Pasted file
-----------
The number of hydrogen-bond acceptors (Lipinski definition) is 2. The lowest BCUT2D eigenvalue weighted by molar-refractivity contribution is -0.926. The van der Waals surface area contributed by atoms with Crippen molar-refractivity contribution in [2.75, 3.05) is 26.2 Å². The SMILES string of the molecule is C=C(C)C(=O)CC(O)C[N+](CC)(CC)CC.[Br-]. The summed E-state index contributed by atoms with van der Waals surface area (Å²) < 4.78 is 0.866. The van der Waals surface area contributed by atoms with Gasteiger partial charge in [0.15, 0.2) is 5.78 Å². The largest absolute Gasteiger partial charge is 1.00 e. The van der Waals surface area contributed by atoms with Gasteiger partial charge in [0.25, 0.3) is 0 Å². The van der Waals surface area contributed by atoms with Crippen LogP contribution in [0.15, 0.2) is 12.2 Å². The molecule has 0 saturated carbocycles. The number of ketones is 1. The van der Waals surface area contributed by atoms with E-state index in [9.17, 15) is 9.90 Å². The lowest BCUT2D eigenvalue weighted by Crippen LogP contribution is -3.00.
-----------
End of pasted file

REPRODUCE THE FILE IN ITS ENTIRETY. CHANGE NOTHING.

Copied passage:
The number of hydrogen-bond acceptors (Lipinski definition) is 2. The lowest BCUT2D eigenvalue weighted by molar-refractivity contribution is -0.926. The van der Waals surface area contributed by atoms with Crippen molar-refractivity contribution in [2.75, 3.05) is 26.2 Å². The SMILES string of the molecule is C=C(C)C(=O)CC(O)C[N+](CC)(CC)CC.[Br-]. The summed E-state index contributed by atoms with van der Waals surface area (Å²) < 4.78 is 0.866. The van der Waals surface area contributed by atoms with Gasteiger partial charge in [0.15, 0.2) is 5.78 Å². The largest absolute Gasteiger partial charge is 1.00 e. The van der Waals surface area contributed by atoms with Gasteiger partial charge in [0.25, 0.3) is 0 Å². The van der Waals surface area contributed by atoms with Crippen LogP contribution in [0.15, 0.2) is 12.2 Å². The molecule has 0 saturated carbocycles. The number of ketones is 1. The van der Waals surface area contributed by atoms with E-state index in [9.17, 15) is 9.90 Å². The lowest BCUT2D eigenvalue weighted by Crippen LogP contribution is -3.00.